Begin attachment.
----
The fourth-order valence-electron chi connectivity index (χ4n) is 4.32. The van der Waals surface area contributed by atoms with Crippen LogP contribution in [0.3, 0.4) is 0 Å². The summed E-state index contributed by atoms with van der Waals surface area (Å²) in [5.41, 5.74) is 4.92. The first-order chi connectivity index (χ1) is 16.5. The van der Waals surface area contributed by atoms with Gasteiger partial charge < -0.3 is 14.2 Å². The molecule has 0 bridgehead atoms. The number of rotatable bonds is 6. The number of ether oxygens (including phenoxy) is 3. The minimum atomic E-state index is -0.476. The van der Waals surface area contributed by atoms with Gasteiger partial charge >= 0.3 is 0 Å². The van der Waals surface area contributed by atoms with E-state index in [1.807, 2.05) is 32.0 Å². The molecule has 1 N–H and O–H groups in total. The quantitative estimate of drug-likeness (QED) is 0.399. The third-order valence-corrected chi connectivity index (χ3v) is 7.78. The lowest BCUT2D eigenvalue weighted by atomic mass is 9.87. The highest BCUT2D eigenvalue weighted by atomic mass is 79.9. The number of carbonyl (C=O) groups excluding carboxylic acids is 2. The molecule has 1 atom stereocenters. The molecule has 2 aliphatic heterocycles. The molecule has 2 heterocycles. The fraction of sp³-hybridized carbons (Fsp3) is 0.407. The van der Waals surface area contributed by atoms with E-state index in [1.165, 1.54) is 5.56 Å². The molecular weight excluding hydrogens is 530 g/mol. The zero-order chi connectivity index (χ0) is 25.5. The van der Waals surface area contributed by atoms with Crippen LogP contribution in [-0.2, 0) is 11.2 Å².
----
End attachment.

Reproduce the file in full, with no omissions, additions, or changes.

The fourth-order valence-electron chi connectivity index (χ4n) is 4.32. The van der Waals surface area contributed by atoms with Crippen LogP contribution in [0.3, 0.4) is 0 Å². The summed E-state index contributed by atoms with van der Waals surface area (Å²) in [5.41, 5.74) is 4.92. The first-order chi connectivity index (χ1) is 16.5. The van der Waals surface area contributed by atoms with Gasteiger partial charge < -0.3 is 14.2 Å². The molecule has 0 bridgehead atoms. The number of rotatable bonds is 6. The number of ether oxygens (including phenoxy) is 3. The minimum atomic E-state index is -0.476. The van der Waals surface area contributed by atoms with Gasteiger partial charge >= 0.3 is 0 Å². The van der Waals surface area contributed by atoms with E-state index in [1.807, 2.05) is 32.0 Å². The molecule has 1 N–H and O–H groups in total. The quantitative estimate of drug-likeness (QED) is 0.399. The third-order valence-corrected chi connectivity index (χ3v) is 7.78. The lowest BCUT2D eigenvalue weighted by atomic mass is 9.87. The highest BCUT2D eigenvalue weighted by atomic mass is 79.9. The number of carbonyl (C=O) groups excluding carboxylic acids is 2. The molecule has 1 atom stereocenters. The molecule has 2 aliphatic heterocycles. The molecule has 2 heterocycles. The fraction of sp³-hybridized carbons (Fsp3) is 0.407. The van der Waals surface area contributed by atoms with E-state index in [1.165, 1.54) is 5.56 Å². The molecular weight excluding hydrogens is 530 g/mol. The zero-order chi connectivity index (χ0) is 25.5. The van der Waals surface area contributed by atoms with Crippen LogP contribution in [-0.2, 0) is 11.2 Å².